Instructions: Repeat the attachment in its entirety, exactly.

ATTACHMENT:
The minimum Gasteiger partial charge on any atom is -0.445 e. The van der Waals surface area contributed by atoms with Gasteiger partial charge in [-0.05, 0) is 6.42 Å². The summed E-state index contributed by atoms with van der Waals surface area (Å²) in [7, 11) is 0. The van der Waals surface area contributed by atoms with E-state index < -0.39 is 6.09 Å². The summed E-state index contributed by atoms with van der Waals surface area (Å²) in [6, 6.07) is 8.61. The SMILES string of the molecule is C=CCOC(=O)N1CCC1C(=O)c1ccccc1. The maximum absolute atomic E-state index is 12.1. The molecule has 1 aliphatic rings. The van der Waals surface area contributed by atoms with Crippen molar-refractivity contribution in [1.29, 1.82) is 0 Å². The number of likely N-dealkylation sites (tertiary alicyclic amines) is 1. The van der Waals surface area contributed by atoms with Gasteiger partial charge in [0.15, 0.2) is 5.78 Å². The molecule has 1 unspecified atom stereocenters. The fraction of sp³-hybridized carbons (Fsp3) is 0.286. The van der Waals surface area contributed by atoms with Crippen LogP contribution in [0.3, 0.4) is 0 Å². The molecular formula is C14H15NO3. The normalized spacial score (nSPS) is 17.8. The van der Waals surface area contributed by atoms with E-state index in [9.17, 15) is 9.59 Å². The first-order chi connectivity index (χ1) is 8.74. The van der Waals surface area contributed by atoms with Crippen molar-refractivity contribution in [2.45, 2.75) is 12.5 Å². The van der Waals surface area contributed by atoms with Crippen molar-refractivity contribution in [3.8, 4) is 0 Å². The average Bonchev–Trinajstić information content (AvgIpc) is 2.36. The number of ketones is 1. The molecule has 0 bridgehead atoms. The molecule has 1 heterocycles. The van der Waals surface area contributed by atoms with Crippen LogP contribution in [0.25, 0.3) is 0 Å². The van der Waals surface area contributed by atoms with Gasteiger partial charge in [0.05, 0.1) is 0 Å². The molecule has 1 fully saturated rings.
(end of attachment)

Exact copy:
The minimum Gasteiger partial charge on any atom is -0.445 e. The van der Waals surface area contributed by atoms with Gasteiger partial charge in [-0.05, 0) is 6.42 Å². The summed E-state index contributed by atoms with van der Waals surface area (Å²) in [7, 11) is 0. The van der Waals surface area contributed by atoms with E-state index < -0.39 is 6.09 Å². The summed E-state index contributed by atoms with van der Waals surface area (Å²) in [6, 6.07) is 8.61. The SMILES string of the molecule is C=CCOC(=O)N1CCC1C(=O)c1ccccc1. The maximum absolute atomic E-state index is 12.1. The molecule has 1 aliphatic rings. The van der Waals surface area contributed by atoms with Crippen molar-refractivity contribution in [1.29, 1.82) is 0 Å². The number of likely N-dealkylation sites (tertiary alicyclic amines) is 1. The van der Waals surface area contributed by atoms with Gasteiger partial charge in [0.15, 0.2) is 5.78 Å². The molecule has 1 unspecified atom stereocenters. The fraction of sp³-hybridized carbons (Fsp3) is 0.286. The van der Waals surface area contributed by atoms with Crippen LogP contribution in [0.3, 0.4) is 0 Å². The molecular formula is C14H15NO3. The normalized spacial score (nSPS) is 17.8. The van der Waals surface area contributed by atoms with E-state index in [9.17, 15) is 9.59 Å². The first-order chi connectivity index (χ1) is 8.74. The van der Waals surface area contributed by atoms with Crippen molar-refractivity contribution in [2.45, 2.75) is 12.5 Å². The van der Waals surface area contributed by atoms with Crippen molar-refractivity contribution in [3.8, 4) is 0 Å². The average Bonchev–Trinajstić information content (AvgIpc) is 2.36. The number of ketones is 1. The molecule has 0 bridgehead atoms. The molecule has 1 heterocycles. The van der Waals surface area contributed by atoms with Crippen LogP contribution in [0.25, 0.3) is 0 Å². The van der Waals surface area contributed by atoms with Gasteiger partial charge in [0.05, 0.1) is 0 Å². The molecule has 1 fully saturated rings.